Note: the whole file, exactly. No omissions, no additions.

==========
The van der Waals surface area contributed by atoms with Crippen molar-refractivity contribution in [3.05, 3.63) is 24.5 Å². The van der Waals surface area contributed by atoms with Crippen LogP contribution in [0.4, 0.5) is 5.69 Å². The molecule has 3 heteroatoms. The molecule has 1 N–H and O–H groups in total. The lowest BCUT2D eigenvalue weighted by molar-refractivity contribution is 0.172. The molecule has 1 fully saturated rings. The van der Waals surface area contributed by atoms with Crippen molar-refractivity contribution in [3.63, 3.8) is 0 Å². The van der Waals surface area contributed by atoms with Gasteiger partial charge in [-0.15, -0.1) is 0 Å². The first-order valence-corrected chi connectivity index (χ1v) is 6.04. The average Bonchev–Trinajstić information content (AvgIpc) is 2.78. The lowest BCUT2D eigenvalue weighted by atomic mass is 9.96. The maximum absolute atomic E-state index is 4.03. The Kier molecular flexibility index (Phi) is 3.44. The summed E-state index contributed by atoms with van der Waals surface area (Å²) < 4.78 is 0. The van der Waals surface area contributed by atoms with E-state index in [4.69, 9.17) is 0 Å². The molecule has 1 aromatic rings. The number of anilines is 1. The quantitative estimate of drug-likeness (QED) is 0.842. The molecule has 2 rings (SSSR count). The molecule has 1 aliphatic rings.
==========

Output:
The van der Waals surface area contributed by atoms with Crippen molar-refractivity contribution in [3.05, 3.63) is 24.5 Å². The van der Waals surface area contributed by atoms with Crippen LogP contribution in [0.4, 0.5) is 5.69 Å². The molecule has 3 heteroatoms. The molecule has 1 N–H and O–H groups in total. The lowest BCUT2D eigenvalue weighted by molar-refractivity contribution is 0.172. The molecule has 1 fully saturated rings. The van der Waals surface area contributed by atoms with Crippen molar-refractivity contribution in [3.63, 3.8) is 0 Å². The van der Waals surface area contributed by atoms with Gasteiger partial charge in [-0.15, -0.1) is 0 Å². The first-order valence-corrected chi connectivity index (χ1v) is 6.04. The average Bonchev–Trinajstić information content (AvgIpc) is 2.78. The lowest BCUT2D eigenvalue weighted by atomic mass is 9.96. The maximum absolute atomic E-state index is 4.03. The Kier molecular flexibility index (Phi) is 3.44. The summed E-state index contributed by atoms with van der Waals surface area (Å²) < 4.78 is 0. The van der Waals surface area contributed by atoms with E-state index in [4.69, 9.17) is 0 Å². The molecule has 1 aromatic rings. The number of anilines is 1. The quantitative estimate of drug-likeness (QED) is 0.842. The molecule has 2 rings (SSSR count). The molecule has 1 aliphatic rings.